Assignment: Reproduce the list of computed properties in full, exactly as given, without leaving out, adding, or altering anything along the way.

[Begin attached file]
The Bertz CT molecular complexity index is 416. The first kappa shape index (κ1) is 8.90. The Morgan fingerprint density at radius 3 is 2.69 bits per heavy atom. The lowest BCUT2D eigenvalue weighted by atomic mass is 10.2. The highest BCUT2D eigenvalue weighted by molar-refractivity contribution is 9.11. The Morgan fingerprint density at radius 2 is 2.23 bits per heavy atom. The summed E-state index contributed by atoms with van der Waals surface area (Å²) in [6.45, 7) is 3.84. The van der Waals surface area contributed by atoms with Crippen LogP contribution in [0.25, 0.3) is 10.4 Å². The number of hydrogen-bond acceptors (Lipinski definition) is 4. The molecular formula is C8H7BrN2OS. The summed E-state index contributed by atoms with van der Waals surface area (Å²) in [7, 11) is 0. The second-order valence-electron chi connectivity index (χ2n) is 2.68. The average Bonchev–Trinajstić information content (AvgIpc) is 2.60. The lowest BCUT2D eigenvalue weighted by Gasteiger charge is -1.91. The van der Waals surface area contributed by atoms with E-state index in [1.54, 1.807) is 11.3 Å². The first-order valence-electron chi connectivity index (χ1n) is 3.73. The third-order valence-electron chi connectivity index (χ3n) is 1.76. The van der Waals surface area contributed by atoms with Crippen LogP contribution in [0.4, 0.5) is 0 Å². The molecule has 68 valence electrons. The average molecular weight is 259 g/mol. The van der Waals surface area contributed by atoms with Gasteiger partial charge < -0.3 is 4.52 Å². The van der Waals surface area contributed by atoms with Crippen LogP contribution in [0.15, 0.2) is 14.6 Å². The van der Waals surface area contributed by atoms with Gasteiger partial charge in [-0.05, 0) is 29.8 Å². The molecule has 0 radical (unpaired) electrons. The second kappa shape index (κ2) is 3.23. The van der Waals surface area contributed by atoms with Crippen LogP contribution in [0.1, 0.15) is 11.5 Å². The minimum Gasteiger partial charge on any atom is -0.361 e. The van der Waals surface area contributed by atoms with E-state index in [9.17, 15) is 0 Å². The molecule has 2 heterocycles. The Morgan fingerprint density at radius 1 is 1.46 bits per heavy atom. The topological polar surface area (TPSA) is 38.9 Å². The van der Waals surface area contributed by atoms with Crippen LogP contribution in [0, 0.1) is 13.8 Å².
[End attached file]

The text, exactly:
The Bertz CT molecular complexity index is 416. The first kappa shape index (κ1) is 8.90. The Morgan fingerprint density at radius 3 is 2.69 bits per heavy atom. The lowest BCUT2D eigenvalue weighted by atomic mass is 10.2. The highest BCUT2D eigenvalue weighted by molar-refractivity contribution is 9.11. The Morgan fingerprint density at radius 2 is 2.23 bits per heavy atom. The summed E-state index contributed by atoms with van der Waals surface area (Å²) in [6.45, 7) is 3.84. The van der Waals surface area contributed by atoms with Crippen LogP contribution in [0.25, 0.3) is 10.4 Å². The number of hydrogen-bond acceptors (Lipinski definition) is 4. The molecular formula is C8H7BrN2OS. The summed E-state index contributed by atoms with van der Waals surface area (Å²) in [7, 11) is 0. The second-order valence-electron chi connectivity index (χ2n) is 2.68. The average Bonchev–Trinajstić information content (AvgIpc) is 2.60. The lowest BCUT2D eigenvalue weighted by Gasteiger charge is -1.91. The van der Waals surface area contributed by atoms with E-state index in [1.54, 1.807) is 11.3 Å². The first-order valence-electron chi connectivity index (χ1n) is 3.73. The third-order valence-electron chi connectivity index (χ3n) is 1.76. The van der Waals surface area contributed by atoms with Crippen LogP contribution in [0.4, 0.5) is 0 Å². The molecule has 68 valence electrons. The average molecular weight is 259 g/mol. The van der Waals surface area contributed by atoms with Gasteiger partial charge < -0.3 is 4.52 Å². The van der Waals surface area contributed by atoms with Crippen LogP contribution in [0.15, 0.2) is 14.6 Å². The van der Waals surface area contributed by atoms with Gasteiger partial charge in [-0.05, 0) is 29.8 Å². The molecule has 0 radical (unpaired) electrons. The second kappa shape index (κ2) is 3.23. The van der Waals surface area contributed by atoms with Crippen LogP contribution in [0.1, 0.15) is 11.5 Å². The minimum Gasteiger partial charge on any atom is -0.361 e. The van der Waals surface area contributed by atoms with E-state index in [9.17, 15) is 0 Å². The molecule has 2 heterocycles. The Morgan fingerprint density at radius 1 is 1.46 bits per heavy atom. The topological polar surface area (TPSA) is 38.9 Å². The van der Waals surface area contributed by atoms with Crippen LogP contribution in [0, 0.1) is 13.8 Å².